Annapolis (2006) / Drama-Action
MPAA Rated: PG-13 for violence, sexual content and language
Running Time: 108 min.
Cast: James Franco, Tyrese Gibson, Jordana Brewster, Donnie Wahlberg, Vicellous Reon Shannon, Roger Fan, Wilmer Calderon, McCaleb Burnett, Jim Parrack, Brian Goodman, Katie Hein, Chi McBride, Charles Napier
Director: Justin Lin
Screenplay: David Collard
Review published February 9, 2006
With such a pedestrian script, Annapolis never stood a chance of being a good film, despite the quality performances and solid production values. Cobbled together from a hybrid of other military and boxing films -- most notably, An Officer and a Gentleman -- Justin Lin's follow-up to Better Luck Tomorrow lacks any feeling of freshness or unique style, which worked so well in his previous effort.
Boxing provides the obvious hard-knocks metaphor for Jake Huard's (Franco, Tristan + Isolde) challenge to prove himself as a naval cadet, while the love interest shows the courtship shows the allure of the glamorized side of the military's appeal. However, these metaphors will probably be lost on most of the audience, as David Collard's (Out of TIme) script is full of clichés, with some cringe-inducing dialogue and situations that might have you actually rolling your eyes at how heavy-handed they are presented.
The plot of the film is two-fold. Jake Huard is a shipbuilder and boxer that decides to pursue his deceased mother's dream of him going into the naval academy at Annapolis to prove his mettle as a soldier. He doesn't really have the qualifications, but because of his heart and determination, the brass there decide to give him a shot. It's not all fun and game there, as he seems to be well behind the other cadets in nearly everything, and he is seen as a disgrace by his commanding officer (Tyrese, Four Brothers). He gets into a bit of trouble at every turn, even beginning to doubt his use there in his own mind, although he finds his footing once again by the challenge of a boxing championship within the academy.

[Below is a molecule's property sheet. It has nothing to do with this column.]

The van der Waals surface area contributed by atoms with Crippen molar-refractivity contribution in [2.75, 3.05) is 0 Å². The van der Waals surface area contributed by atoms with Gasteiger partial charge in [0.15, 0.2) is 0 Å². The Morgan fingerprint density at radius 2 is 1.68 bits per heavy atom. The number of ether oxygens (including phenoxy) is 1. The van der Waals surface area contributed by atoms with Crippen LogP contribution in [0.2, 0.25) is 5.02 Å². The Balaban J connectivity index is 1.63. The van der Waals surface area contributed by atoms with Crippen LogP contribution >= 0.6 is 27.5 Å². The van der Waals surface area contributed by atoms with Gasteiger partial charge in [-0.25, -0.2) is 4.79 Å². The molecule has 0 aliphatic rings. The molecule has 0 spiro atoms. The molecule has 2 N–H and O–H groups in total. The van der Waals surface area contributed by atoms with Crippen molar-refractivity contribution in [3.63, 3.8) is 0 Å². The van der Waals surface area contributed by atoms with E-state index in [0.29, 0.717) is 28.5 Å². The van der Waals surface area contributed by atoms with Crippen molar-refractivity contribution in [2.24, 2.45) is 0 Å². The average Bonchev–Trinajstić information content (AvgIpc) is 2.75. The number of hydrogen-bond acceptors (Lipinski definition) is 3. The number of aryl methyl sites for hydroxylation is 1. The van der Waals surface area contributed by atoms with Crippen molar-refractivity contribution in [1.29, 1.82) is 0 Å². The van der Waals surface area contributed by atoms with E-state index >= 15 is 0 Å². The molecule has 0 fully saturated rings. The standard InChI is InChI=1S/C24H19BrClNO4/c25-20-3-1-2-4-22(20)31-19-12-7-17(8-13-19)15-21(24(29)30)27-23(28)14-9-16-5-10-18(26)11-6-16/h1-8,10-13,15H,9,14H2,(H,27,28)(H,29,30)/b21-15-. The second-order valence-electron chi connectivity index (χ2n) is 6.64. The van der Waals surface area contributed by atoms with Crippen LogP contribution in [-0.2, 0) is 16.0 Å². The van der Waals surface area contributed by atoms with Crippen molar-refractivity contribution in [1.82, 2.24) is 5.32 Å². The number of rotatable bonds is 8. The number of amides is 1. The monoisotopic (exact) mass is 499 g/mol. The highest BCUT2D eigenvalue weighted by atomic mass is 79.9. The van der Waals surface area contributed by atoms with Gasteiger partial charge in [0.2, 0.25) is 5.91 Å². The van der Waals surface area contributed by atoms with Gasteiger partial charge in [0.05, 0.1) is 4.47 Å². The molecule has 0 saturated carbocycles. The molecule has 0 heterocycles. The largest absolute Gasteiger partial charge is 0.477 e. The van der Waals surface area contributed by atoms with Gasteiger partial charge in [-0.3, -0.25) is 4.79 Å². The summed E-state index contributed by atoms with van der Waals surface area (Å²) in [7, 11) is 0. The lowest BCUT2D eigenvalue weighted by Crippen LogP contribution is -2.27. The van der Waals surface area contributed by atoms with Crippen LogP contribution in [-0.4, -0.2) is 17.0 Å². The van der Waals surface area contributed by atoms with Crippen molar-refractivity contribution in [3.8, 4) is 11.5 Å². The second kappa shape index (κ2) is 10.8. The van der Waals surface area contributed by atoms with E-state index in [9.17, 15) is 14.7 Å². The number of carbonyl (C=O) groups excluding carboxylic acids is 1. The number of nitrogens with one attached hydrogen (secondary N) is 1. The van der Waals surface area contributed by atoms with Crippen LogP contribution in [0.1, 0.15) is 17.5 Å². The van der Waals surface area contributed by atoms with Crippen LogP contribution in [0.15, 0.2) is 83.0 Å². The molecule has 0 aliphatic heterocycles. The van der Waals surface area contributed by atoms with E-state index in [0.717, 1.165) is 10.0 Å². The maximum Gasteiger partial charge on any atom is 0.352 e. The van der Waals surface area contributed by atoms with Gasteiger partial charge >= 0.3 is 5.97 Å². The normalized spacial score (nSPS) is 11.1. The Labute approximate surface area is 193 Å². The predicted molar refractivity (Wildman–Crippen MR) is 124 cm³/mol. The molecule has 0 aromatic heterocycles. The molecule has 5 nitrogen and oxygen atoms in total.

Annapolis has its efficient moments, but it is undone almost entirely by dipping into too many pies for inspiration, while also lacking any of its own. It lifts already time-worn formulas and mashes them together, regardless of whether or not they work in unison, trying desperately to be an inspirational tale of overcoming the odds through hard work and valor. As with most formulaic films, the predictability factor is quite high, and without any new twists, the emotional final scenes ring hollow when it should have been much more uplifting.
Annapolis is a comfortable enough time-waster, making for an acceptable viewing for those that typically rent four or five movies at a time, but it definitely isn't something you should go out of your way to see, regardless of the reason for your interest. It is a mediocre military film, a flawed boxing flick, and a joke in the romance department, so unless you really want to see a (once again) shirtless Tyrese and Franco go toe-to-toe with acts of macho bravado, you'll find this ship sinking before it has the chance to leave the port.
©2006 Vince Leo